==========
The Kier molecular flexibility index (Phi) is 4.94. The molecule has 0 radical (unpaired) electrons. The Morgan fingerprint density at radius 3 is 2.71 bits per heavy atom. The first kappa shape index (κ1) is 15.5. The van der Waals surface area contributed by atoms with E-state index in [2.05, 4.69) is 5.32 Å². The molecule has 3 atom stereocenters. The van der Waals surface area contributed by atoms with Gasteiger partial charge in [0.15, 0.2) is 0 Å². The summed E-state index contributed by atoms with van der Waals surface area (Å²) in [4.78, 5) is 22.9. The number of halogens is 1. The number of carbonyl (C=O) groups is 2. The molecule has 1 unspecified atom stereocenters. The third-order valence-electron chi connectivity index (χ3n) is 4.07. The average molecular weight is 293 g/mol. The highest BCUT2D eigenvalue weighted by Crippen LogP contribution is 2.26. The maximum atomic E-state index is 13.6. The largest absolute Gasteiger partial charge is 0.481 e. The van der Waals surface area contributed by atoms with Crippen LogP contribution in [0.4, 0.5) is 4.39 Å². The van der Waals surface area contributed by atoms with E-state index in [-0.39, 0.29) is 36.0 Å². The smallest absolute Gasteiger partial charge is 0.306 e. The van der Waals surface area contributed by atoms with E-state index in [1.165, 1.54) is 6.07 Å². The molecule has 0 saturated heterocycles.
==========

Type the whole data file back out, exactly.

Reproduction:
The Kier molecular flexibility index (Phi) is 4.94. The molecule has 0 radical (unpaired) electrons. The Morgan fingerprint density at radius 3 is 2.71 bits per heavy atom. The first kappa shape index (κ1) is 15.5. The van der Waals surface area contributed by atoms with E-state index in [2.05, 4.69) is 5.32 Å². The molecule has 3 atom stereocenters. The van der Waals surface area contributed by atoms with Gasteiger partial charge in [0.15, 0.2) is 0 Å². The summed E-state index contributed by atoms with van der Waals surface area (Å²) in [4.78, 5) is 22.9. The number of halogens is 1. The number of carbonyl (C=O) groups is 2. The molecule has 1 unspecified atom stereocenters. The third-order valence-electron chi connectivity index (χ3n) is 4.07. The average molecular weight is 293 g/mol. The highest BCUT2D eigenvalue weighted by Crippen LogP contribution is 2.26. The maximum atomic E-state index is 13.6. The largest absolute Gasteiger partial charge is 0.481 e. The van der Waals surface area contributed by atoms with Crippen LogP contribution in [0.4, 0.5) is 4.39 Å². The van der Waals surface area contributed by atoms with E-state index in [-0.39, 0.29) is 36.0 Å². The smallest absolute Gasteiger partial charge is 0.306 e. The van der Waals surface area contributed by atoms with E-state index in [1.165, 1.54) is 6.07 Å². The molecule has 0 saturated heterocycles.